منتشر شده در: Iranian J of Radiation Research, 3(2), 63-67
فایل های پیوست:
V. Changizi, M. A. Oghabian, C. J. Hall, G Grossmann, S Wilkinson
Breast cancer is the most widespread cancer in women. Early detection of this disease has been identified as a major effective factor to save the lives of many women. The ability of small angle X-ray scattering to provide molecular in formations on live tissue has led to investigate the possibility of exploiting coherent scattered X-rays as a diagnostic tool in breast cancer. Material and Methods: In this study an angular dispersive set up was used in Daresbury laboratory (UK). 84 human breast tissue biopsies including 50 cancerous and 34 normal tissues were studied. For this study a beam size of 0.5 mm2 at the sample and a wavelength of 1.54 Å were used. The other included conditions were, the sample to detector distance (SSD), 2000 m and exposure time of 200 sec. Data were recorded using the Daresbury 2-D multiwire proportional counter operated at 512 512 pixels. The region between the specimen and detector was evacuated to minimize air scatter. With exposure to the each sample, at first a two dimensional image was produced and then the corrected intensity versus momentum transfer (Q) was plotted by using PCDetpack software. Results: It was found that there was a noticeable coherent intensity difference between tumor and normal breast tissues especially in the range of Q from 0.4-0.7 nm-1, that the coherent X-ray scattering intensity in the tumor breast tissue was significantly higher (P < 0.0001, CI= 95%) than in the normal breast tissue in the 0.4-0.7 nm –1 range. In this study, by using 2 m distance of camera collagen diffraction peaks were seen at 0.3 and 0.45 nm-1. Conclusion: Applying SAXS, it is possible to differentiate normal and tumoral breast tissues as separated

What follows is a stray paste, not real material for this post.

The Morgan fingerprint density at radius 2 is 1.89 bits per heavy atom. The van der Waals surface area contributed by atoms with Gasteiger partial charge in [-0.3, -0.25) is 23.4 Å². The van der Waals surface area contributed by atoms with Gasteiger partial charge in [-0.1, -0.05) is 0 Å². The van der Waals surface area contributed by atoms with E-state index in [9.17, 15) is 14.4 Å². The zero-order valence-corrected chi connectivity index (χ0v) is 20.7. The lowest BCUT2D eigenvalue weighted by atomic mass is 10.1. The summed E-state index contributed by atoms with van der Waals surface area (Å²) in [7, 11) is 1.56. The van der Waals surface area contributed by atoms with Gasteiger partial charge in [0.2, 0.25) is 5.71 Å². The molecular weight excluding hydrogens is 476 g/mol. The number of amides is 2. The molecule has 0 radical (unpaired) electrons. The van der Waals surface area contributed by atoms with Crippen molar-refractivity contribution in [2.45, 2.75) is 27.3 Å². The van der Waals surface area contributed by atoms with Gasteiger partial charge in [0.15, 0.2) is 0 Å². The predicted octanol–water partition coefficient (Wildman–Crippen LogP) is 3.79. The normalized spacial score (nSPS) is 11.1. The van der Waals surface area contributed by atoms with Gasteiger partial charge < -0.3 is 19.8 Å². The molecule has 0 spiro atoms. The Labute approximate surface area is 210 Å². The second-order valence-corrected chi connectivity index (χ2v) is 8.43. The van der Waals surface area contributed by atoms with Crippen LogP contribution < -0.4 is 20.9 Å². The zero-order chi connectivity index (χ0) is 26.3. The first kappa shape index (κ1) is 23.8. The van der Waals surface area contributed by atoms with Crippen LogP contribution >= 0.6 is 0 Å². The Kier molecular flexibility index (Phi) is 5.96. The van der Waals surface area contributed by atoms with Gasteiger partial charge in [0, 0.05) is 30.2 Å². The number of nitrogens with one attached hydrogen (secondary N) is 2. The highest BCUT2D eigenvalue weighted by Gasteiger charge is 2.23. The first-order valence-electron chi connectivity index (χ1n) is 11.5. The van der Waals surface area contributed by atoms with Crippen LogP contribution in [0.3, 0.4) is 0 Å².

groups (P < 0.0001, CI = 95%), on the base of integrated intensity, in the 0.4-0.7 nm –1 range. Since having collagen damge in tumors, is probable therefore, it is suggested to do some cytocellular examinations on tumoral tissues.